I’ve come across many sad spots in my travels around Pennsylvania, but, as a parent, I’m not sure there are any quite like the story of the Lost Children of the Alleghenies Monument.
The Lost Children of the Alleghenies Monument (also known as the Cox Monument) is located in northern Bedford County, a few hundred feet outside of the boundaries of Blue Knob State Park and within State Game Lands 26. The monument marks the spot where, in May 1856, two young brothers were found deceased.
The brothers, George (7) and Joseph (5) wandered from their home in Spruce Hollow on April 24, 1856. Despite hundreds of people searching for them for two weeks, no trace was found of the boys. Every effort was given to find the boys, including searching the Cox’s property for graves and even bringing in a witch who claimed she knew their location.
However, on May 2, local farmer Jacob Dibert had a dream of the boys’ location. After having the same dream for three nights in a row, he told his wife and his brother-in-law Harrison Whysong. Whysong recognized places from Dibert’s dreams, and the two men set off on May 8 to try and follow the path.
Amazingly, the path in the dream led directly to the bodies of the two brothers together against a large birch tree and next to a small stream.
Interestingly, this story was put to music in the beautiful and haunting song “Jacob’s Dream” by Allison Kraus which was released in 2007.
Fifty years after the death of the boys, locals decided to raise funds to place a monument on the spot where they were found. That monument was dedicated on May 8, 1906, and still stands today at the spot where George and Joseph Cox were found.
How to Find the Lost Children of the Alleghenies Monument
The Lost Children of the Alleghenies Monument isn’t difficult to find if you know where to look, and the hike to reach it is very short. However, the road back to it isn’t in great shape and is quite narrow.
The parking area for the monument can be found on the edge of Blue Knob State Park on Monument Road, 2.5 miles from Route 869, at the following coordinates: 40.293182, -78.604480. It has signs for the Cox Monument on several trees.
Technically, Monument Road runs from Route 869 in the south to Blue Knob Road in the north. Having driven the whole stretch of this road, I VERY strongly recommend that you do not drive the portion of the road to the north of the monument parking area.
The northern stretch of Monument Road is VERY narrow and VERY rutted. To be honest, I was surprised that my SUV was able to make it the whole way. I would have turned around on several occasions, but the road is so narrow that there are few if any spots where you can (Which would also be a big issue if you met a car going the other way).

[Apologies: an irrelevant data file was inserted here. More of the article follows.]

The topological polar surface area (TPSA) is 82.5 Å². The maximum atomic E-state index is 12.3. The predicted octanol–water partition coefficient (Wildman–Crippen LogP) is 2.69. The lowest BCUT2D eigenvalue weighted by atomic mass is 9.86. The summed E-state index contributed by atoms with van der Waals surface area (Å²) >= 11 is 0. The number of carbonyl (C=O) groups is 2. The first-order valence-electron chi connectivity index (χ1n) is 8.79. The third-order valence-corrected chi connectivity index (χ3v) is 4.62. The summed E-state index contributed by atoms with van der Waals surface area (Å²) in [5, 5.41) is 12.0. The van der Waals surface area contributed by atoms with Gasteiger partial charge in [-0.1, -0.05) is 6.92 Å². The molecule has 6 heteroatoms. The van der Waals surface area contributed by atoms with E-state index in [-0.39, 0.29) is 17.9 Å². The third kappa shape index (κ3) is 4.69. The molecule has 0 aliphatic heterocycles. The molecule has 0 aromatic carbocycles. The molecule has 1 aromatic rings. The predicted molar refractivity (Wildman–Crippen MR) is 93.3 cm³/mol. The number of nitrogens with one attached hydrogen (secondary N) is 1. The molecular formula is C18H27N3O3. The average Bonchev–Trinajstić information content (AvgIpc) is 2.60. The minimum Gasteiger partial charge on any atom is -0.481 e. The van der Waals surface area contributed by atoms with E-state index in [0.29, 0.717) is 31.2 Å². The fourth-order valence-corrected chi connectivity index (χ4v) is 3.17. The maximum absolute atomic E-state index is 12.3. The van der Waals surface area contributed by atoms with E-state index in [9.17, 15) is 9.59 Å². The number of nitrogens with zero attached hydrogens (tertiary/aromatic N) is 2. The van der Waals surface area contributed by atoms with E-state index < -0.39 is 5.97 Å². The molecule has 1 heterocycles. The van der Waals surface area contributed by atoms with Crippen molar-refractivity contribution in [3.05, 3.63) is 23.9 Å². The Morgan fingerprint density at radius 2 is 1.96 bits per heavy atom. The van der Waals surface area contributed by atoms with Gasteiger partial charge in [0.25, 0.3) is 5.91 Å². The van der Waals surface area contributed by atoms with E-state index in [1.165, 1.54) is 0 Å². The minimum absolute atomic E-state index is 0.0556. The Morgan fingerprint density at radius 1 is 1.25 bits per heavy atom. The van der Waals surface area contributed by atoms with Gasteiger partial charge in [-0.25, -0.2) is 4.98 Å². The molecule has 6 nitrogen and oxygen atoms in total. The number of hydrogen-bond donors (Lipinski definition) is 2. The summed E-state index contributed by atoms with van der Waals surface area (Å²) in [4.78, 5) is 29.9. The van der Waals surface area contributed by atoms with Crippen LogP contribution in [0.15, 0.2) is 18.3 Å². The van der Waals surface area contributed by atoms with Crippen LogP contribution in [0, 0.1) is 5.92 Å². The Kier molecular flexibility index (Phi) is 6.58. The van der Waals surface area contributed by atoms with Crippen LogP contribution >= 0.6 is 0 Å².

The road to the south of the monument (coming from Route 869) is in much better shape, though care needs to be taken in spots. While it is paved for the most part, I’m not 100% confident that a standard car could drive this portion of the road either, so use caution if you don’t have a high clearance vehicle.
It’s also worth noting that this road is not maintained in the winter.
Again, I can’t stress enough how strongly I recommend only approaching the monument from the south and returning the way that you came. The portion of the road to the north of the parking area is easily the worst “road” I’ve driven on in PA. Even with a high-clearance vehicle, this really isn’t a safe road to travel in my opinion.
[Click here for information on how to use the coordinates in this article to find your destination.]
Hiking to the Lost Children of the Alleghenies Monument
From the parking area, the hike to the Lost Children of the Alleghenies Monument is quite short and easy. In fact, I’d say it’s, at most, a couple of hundred yards from the road and, other than a small 10-15 foot hill, it is perfectly flat.
It’s worth noting that the hiking trail and monument are located within State Game Lands 26, so it’s a good idea to wear orange when visiting the monument.
On the way to the monument, the wide and flat trail crosses two small bridges over Rhodes Run and Ciana Run. It is along Ciana Run where the Cox brothers were found. Just beyond the second bridge and the small hill, you’ll come to the monument and an information sign.
The sign is located just prior to the monument and tells a bit of the story of this spot, along with a photo of Jacob Dibert.
The stone pillar that is the Lost Children of the Alleghenies Monument is located directly adjacent to the creek. It is currently encased in a small wood and chainlink structure to protect it from vandals and the elements.
People have taken it upon themselves to place small toys and stuffed animals next to the monument, as well as creating small wooden crosses in the chainlink fence.
The monument is still easily readable and is carved on all four sides, so make sure to take a moment to walk around it and see all of the sides.
While the strand of birch trees is no longer here, this is quite a beautiful and peaceful spot (though there are a ton of bugs). It’s also hard not to get a bit emotional thinking about the story of the Cox brothers and what they and their family endured.
From here, most will simply return to their vehicle. You could continue along the trail, which also serves as the 26-mile Lost Turkey Trail. If you do, there are no other trails to combine for a loop hike, so you’ll simply want to do an out-and-back hike on the trail (unless you are doing the entire loop, of course).
Overall, visiting the Lost Children of the Alleghenies Monument is a very sobering but interesting experience that allows you to explore a beautiful corner of the Allegheny Mountains of PA. That being said, make sure you are careful about how you get there since the road itself is in dire need of maintenance.
Still, if you can get there, this is definitely a spot you’ll want to check out when in the region.